implication between thoughts or what he calls ‘‘judgeable contents.’’45

See Martin Heidegger, Phanomenologische Interpretation der Kritik der reinen Vernunft, col-
lected edn vol. xxv (Frankfurt-am-Main: Vittorio Klostermann, 1977), pp. 257–303;
Phenomenological Interpretation of the Critique of Pure Reason, trans. Parvis Emad and
Kenneth Maly (Bloomington and Indianapolis: Indiana University Press, 1995),
pp. 175–207. And Kant und das Problem der Metaphysik, collected edn vol. iii (Frankfurt-
am-Main: Vittorio Klostermann, 1991), pp. 51–69; Kant and the Problem of Metaphysics,
trans. Richard Taft (Bloomington: Indiana University Press, 1990), pp. 34–46.
Gottlob Frege, Begriffsschrift. Eine der arithmetischen nachgebildete Formelsprache des reinen
Denkens, in Begriffsschrift und andere Aufsatze (Hildesheim: Olms, 1964). Begriffsschrift, a
formula language for pure thought, modeled upon that of arithmetic, in Frege and Godel: Two
Fundamental Texts in Mathematical Logic, ed. Jean van Heijenhoort (Cambridge, Mass.:
Harvard University Press, 1970). Page references will be to the English edition. On the
distinction between judgment and judgeable content, see ibid., x2, p. 11:

Against the naturalism that tended to become prevalent in nineteenth-
century views of logic, Frege defends a radical distinction between the
subjective conditions of the act of thinking and its objective content.
Logic, according to him, is concerned with the latter, psychology with
the former. In spite of his declared intention not to mix general pure
(ÂĽ formal) logic with psychology, Kant, according to Frege, is confused
in maintaining that logic deals with the rules we (human beings) follow in
thinking, rather than with the laws that connect thoughts independently
of the way any particular thinker or group of thinkers actually think.46
According to Frege, Kant’s subservience to the traditional, Aristotelian
model of subject–predicate logic is grounded on that confusion. For the
subject–predicate model really takes its clue from the grammatical struc-
ture of sentences in ordinary language. And ordinary language is itself
governed by the subjective, psychological intentions and associations of
the speaker addressing a listener. But again, what matters to logic are the
structures of thought that are relevant to valid inference, nothing else.
Those structures, for Frege, include the logical constants of propositional
calculus (negation and the conditional), the analysis of propositions into
function-argument rather than subject–predicate, and quantification.47
In x4 of the Begriffsschrift, Frege examines ‘‘the meaning of distinctions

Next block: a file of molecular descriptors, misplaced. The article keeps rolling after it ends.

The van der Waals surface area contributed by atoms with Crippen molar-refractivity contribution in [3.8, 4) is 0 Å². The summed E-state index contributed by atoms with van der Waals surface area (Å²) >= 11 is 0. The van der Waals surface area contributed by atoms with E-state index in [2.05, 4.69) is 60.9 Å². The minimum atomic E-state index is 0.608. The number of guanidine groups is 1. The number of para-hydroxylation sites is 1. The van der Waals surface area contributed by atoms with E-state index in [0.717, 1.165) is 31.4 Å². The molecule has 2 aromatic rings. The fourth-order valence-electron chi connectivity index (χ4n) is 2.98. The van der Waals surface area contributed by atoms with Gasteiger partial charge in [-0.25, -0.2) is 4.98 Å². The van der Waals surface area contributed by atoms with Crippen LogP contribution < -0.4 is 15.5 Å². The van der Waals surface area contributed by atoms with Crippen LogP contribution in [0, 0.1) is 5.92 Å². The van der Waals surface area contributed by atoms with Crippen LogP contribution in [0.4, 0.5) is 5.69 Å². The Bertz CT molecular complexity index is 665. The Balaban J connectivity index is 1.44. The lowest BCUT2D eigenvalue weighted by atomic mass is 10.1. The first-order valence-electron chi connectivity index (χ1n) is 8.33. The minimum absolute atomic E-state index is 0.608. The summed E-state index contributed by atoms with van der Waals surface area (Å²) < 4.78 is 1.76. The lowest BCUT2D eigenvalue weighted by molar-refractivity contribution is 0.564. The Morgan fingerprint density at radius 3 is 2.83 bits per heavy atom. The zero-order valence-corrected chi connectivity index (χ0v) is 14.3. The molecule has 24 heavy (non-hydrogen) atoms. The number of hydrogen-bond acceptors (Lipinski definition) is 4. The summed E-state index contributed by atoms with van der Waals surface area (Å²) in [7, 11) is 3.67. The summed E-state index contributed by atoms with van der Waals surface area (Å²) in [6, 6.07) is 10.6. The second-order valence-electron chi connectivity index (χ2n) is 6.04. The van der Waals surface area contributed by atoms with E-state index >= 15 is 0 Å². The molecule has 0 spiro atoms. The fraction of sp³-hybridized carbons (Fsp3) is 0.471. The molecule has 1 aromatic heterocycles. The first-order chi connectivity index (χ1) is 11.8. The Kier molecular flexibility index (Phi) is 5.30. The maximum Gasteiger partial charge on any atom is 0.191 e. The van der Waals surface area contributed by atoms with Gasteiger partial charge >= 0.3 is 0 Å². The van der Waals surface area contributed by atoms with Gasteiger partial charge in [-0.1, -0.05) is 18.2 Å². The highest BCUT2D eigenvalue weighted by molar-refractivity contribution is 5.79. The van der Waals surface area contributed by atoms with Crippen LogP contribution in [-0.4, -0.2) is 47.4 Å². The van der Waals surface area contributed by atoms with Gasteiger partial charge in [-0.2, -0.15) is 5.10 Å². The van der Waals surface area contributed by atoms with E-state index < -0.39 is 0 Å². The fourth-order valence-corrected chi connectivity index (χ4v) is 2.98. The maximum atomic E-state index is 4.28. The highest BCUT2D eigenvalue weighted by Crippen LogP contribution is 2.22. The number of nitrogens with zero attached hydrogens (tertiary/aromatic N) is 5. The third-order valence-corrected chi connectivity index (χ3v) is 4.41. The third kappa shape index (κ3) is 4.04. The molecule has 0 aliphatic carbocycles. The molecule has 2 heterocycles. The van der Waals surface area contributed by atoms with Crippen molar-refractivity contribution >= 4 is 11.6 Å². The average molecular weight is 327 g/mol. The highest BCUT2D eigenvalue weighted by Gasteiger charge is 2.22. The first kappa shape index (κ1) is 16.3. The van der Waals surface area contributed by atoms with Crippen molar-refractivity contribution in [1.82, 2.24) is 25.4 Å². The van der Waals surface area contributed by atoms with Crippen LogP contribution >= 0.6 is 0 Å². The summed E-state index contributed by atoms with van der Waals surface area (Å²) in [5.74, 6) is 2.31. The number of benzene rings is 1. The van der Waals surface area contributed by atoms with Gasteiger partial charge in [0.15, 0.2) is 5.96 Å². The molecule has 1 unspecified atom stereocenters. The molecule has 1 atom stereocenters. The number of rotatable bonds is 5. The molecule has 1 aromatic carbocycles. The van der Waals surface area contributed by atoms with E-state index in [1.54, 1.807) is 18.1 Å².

made with respect to judgments.’’ The distinctions in question are clearly
those of the Kantian table, which in Frege’s time have become classic.
Frege first notes that those distinctions apply to the ‘‘judgeable content’’
rather than to judgment itself.48 This being said, he retains as relevant to
logic the distinction between ‘‘universal’’ and ‘‘particular’’ judgeable

‘‘A judgment will always be expressed by means of the sign , which stands to the left of
the sign, or the combination of signs, indicating the content of the judgment. If we omit the
small vertical stroke at the left end of the horizontal one, the judgment will be transformed
into a mere combination of ideas [Vorstellungsverbindung], of which the writer does not state
whether he acknowledges it to be true or not.’’
Later Frege renounces the expression Vorstellungsverbindung as too psychological, and
talks instead of Gedanke to describe the judgeable content to the right of the judgment
stroke. See the 1910 footnote Frege appended to x2, p. 11, n. 6.
On the rise of nineteenth-century naturalism about logic, and Frege’s conception of logic
as a reaction against naturalism, see Sluga, Frege, especially ch. 1 and 2. In fairness to Kant,
it should be recalled that he does distinguish logic from psychology: he maintains that
contrary to the latter, the former is concerned not with the way we think, but with the way
we ought to think. But this distinction can have little weight for Frege, who wants to free
logic from any mentalistic connotation, whether normative or descriptive.
Strawson’s criticism of the redundancies of Kant’s table is clearly inspired from Frege’s.
See Strawson, Bounds of Sense, pp. 78–82.
It is worth noting that Frege reverses the Kantian terminology and calls ‘‘proposition’’ the
judgeable content and ‘‘judgment’’ the asserted content, whereas Kant reserved the term

contents (Kant’s first two titles of quantity), but leaves out ‘‘singular.’’ He
retains ‘‘negation’’ (Kant’s second title of quality, negative judgment) and
thus the contrasting affirmation (which does not need any specific nota-